This is not the worst of it, though, not by some distance.
The PSR document, in para 1.116 on p. 52, makes admissions that are shocking. The PSR ought to be shocked itself, and not pass these matters off, as it does, in a manner that implies they are known and business-as-usual facts. The PSR admits to the possibility that the benefit of the IFR caps on deductions may not be being passed on to many merchants, and the PSR’s rendition of how the IFR caps have been implemented operationally testifies to flagrant breaches of the IFR.
The wording ‘cost savings from the IFR caps that were not passed through to merchants’ confirms that the benefits exist, namely that there are deductions greater than 0.2%/0.3% occurring. IFR states that this should not be happening.
Secondly the benefits are arising but being kept by a market actor other than the merchant. The IFR is explicit that only the merchant and no other market actor can benefit from the IFR caps.
Thirdly the PSR’s formulation indicates an operational treatment by the industry different from that laid down by the IFR. The IFR stipulates that the deduction-at-source can be no higher than 0.2%/0.3%. The merchant must receive the 99.8%/99.7% of the sticker price of the goods and services 2-3 days after the sale was made.
Instead, if cost savings had to be ‘passed through’ to some merchants, it infers that a higher deduction-from-face was made at the outset, and that the industry had then decided to rebate some of that – or to keep it. The IFR deprives the industry of the power to make that decision: the IFR caps the deductions-at-source. There cannot be a higher deduction that is then subjected to a rebate process, or not.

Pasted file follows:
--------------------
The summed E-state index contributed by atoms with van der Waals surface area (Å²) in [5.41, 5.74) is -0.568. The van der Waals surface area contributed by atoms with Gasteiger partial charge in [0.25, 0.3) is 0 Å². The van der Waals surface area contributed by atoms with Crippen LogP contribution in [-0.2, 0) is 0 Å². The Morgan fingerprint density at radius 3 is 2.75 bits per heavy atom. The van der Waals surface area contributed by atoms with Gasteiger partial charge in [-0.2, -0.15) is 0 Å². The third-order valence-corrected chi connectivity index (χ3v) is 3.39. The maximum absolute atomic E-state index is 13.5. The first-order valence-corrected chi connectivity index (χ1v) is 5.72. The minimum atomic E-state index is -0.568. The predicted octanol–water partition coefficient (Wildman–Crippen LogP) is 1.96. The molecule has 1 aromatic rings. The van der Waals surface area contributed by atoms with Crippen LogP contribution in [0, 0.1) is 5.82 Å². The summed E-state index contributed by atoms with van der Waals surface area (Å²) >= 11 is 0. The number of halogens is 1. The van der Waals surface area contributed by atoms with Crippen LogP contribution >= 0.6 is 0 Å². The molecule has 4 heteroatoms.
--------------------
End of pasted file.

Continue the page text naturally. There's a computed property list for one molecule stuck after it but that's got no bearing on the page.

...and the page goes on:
Fouthly, the PSR puts an annual figure for 2018 on the amount of savings that was passed through to merchants at £600 million. The PSR then states: ‘These are typically the largest merchants’. This indicates that a differentiation is being made by the industry between large and small merchants, as regards to whom to extend the benefits of the IFR caps. No such freedom is granted to the industry by the IFR.
The conclusions to be drawn from this are damning for the industry and still more for the PSR. The industry is operating flagrantly in breach of the IFR. The PSR’s PS22/2 is a PR exercise, an absolute de minimis action to make out that the IFR was more limited than it actually was, so as, via smoke and mirrors, to make out that the PSR itself has not been asleep at the switch since the IFR came into force.
That is not the worst of it. For smaller merchants the deductions-from-face are way higher than the IFR caps, and they form the majority of the all-in cost of accepting card payments. PS22/2 takes a very oblique action on that, surrendering to vested interests rather than doing what the PSR exists for: to enforce applicable law to the benefit of end users.